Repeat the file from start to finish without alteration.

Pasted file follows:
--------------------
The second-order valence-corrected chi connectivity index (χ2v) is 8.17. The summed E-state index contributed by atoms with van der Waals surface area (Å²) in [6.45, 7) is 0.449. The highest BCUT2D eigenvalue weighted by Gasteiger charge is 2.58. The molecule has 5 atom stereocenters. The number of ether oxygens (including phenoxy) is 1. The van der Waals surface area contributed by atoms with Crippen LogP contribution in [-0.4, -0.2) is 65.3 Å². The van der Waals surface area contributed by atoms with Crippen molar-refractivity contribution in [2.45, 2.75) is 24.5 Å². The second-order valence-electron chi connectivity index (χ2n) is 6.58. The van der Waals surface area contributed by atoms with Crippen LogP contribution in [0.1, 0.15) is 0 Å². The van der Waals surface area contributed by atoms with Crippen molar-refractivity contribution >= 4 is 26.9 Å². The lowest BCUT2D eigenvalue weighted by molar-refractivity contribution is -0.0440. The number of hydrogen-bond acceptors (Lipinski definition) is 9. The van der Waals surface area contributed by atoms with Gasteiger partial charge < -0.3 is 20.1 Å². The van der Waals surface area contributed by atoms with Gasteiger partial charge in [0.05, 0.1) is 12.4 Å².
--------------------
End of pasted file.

The second-order valence-corrected chi connectivity index (χ2v) is 8.17. The summed E-state index contributed by atoms with van der Waals surface area (Å²) in [6.45, 7) is 0.449. The highest BCUT2D eigenvalue weighted by Gasteiger charge is 2.58. The molecule has 5 atom stereocenters. The number of ether oxygens (including phenoxy) is 1. The van der Waals surface area contributed by atoms with Crippen LogP contribution in [-0.4, -0.2) is 65.3 Å². The van der Waals surface area contributed by atoms with Crippen molar-refractivity contribution in [2.45, 2.75) is 24.5 Å². The second-order valence-electron chi connectivity index (χ2n) is 6.58. The van der Waals surface area contributed by atoms with Crippen LogP contribution in [0.1, 0.15) is 0 Å². The van der Waals surface area contributed by atoms with Crippen molar-refractivity contribution >= 4 is 26.9 Å². The lowest BCUT2D eigenvalue weighted by molar-refractivity contribution is -0.0440. The number of hydrogen-bond acceptors (Lipinski definition) is 9. The van der Waals surface area contributed by atoms with Gasteiger partial charge < -0.3 is 20.1 Å². The van der Waals surface area contributed by atoms with Gasteiger partial charge in [0.05, 0.1) is 12.4 Å².